Cooking cheese curds will bring you one step closer to delicious, homemade soft cheese.
Illustration Courtesy Storey Publishing
Ricki Carroll’s Home Cheese Making (Storey Publishing, 2002) has become a classic reference for thousands of people who make their own artisanal-style cheese at home. For those who want to make delicious cheese but don’t want to invest in a lot of equipment or spend a lot of time in the kitchen, Carroll suggests learning how to make soft cheese. In this excerpt from Chapter 4, Carroll shows how to make your own mascarpone, queso blanco and ricotta.
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Soft cheeses require little equipment and are excellent choices for beginning cheese makers. Usually high-moisture cheeses that are eaten fresh, soft cheeses are quick, delicious, and easy to make. They are perfect for experimentation because once you have learned how to make soft cheese, you can vary the cheese simply by adding herbs, spices, honey, or other flavorings.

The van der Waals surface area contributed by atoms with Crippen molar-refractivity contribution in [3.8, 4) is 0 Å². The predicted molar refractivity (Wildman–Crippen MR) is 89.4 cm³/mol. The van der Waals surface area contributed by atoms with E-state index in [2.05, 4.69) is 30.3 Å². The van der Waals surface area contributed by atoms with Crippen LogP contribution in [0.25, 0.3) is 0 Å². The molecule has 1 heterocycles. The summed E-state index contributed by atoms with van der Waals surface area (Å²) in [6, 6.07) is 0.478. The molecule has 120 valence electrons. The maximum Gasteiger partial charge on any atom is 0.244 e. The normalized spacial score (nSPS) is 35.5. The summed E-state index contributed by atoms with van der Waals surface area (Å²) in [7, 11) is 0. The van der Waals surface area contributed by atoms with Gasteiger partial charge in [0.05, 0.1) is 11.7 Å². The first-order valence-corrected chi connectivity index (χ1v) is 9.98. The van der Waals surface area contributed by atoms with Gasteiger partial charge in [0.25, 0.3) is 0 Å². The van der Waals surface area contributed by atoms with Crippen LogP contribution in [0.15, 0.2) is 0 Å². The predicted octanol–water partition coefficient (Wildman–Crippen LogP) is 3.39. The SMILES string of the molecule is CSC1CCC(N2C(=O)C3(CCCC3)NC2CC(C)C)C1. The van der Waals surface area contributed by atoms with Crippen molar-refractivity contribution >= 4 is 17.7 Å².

Most of these cheeses have a creamy, spreadable consistency. Many are called “bag cheeses,” because the curds are drained in a bag of butter muslin. They are made by coagulating milk or cream with cheese starter or with an acid, such as vinegar or lemon juice. Some recipes call for a little rennet to help firm the curds.
It’s important to drain the soft cheese in a place where the temperature stays close to 72°F (usually the kitchen). If the temperature and humidity are too high, you will have problems with yeast, which may produce a gassy, off-flavored cheese. If the temperature is too low, the cheese will not drain properly. The yield from 1 gallon of milk is usually 1 1/2 to 2 pounds of soft cheese, depending on the type of milk you use and the desired consistency of the cheese. The greater the butterfat content, the higher the cheese yield.
Soft cheeses will keep for 1 to 2 weeks in the refrigerator. Although it is not my first choice, they may also be frozen. If you want to salt your cheese, it’s best to wait until after thawing to add the salt; salt will increase the freezing temperature of the cheese and therefore it will not keep as well. The cheese making techniques used in this section are very straightforward.